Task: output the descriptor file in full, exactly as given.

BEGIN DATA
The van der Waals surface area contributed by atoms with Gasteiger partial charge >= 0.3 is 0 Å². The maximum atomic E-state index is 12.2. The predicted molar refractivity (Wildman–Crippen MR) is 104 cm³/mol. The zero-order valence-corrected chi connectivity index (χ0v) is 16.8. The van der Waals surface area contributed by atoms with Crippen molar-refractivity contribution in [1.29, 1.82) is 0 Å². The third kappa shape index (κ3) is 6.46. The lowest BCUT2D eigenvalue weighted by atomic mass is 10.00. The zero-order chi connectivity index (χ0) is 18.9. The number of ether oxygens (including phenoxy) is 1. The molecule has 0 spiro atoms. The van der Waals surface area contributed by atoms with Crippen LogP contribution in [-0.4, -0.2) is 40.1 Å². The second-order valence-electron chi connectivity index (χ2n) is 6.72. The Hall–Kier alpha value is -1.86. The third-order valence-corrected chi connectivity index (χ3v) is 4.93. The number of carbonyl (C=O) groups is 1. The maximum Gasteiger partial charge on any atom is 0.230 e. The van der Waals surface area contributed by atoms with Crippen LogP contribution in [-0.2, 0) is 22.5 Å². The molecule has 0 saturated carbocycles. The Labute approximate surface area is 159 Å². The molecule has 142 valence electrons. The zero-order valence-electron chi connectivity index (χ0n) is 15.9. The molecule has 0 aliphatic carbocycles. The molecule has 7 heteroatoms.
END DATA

The van der Waals surface area contributed by atoms with Gasteiger partial charge >= 0.3 is 0 Å². The maximum atomic E-state index is 12.2. The predicted molar refractivity (Wildman–Crippen MR) is 104 cm³/mol. The zero-order valence-corrected chi connectivity index (χ0v) is 16.8. The van der Waals surface area contributed by atoms with Crippen molar-refractivity contribution in [1.29, 1.82) is 0 Å². The third kappa shape index (κ3) is 6.46. The lowest BCUT2D eigenvalue weighted by atomic mass is 10.00. The zero-order chi connectivity index (χ0) is 18.9. The number of ether oxygens (including phenoxy) is 1. The molecule has 0 spiro atoms. The van der Waals surface area contributed by atoms with Crippen LogP contribution in [-0.4, -0.2) is 40.1 Å². The second-order valence-electron chi connectivity index (χ2n) is 6.72. The Hall–Kier alpha value is -1.86. The third-order valence-corrected chi connectivity index (χ3v) is 4.93. The number of carbonyl (C=O) groups is 1. The maximum Gasteiger partial charge on any atom is 0.230 e. The van der Waals surface area contributed by atoms with Crippen LogP contribution in [-0.2, 0) is 22.5 Å². The molecule has 0 saturated carbocycles. The Labute approximate surface area is 159 Å². The molecule has 142 valence electrons. The zero-order valence-electron chi connectivity index (χ0n) is 15.9. The molecule has 0 aliphatic carbocycles. The molecule has 7 heteroatoms.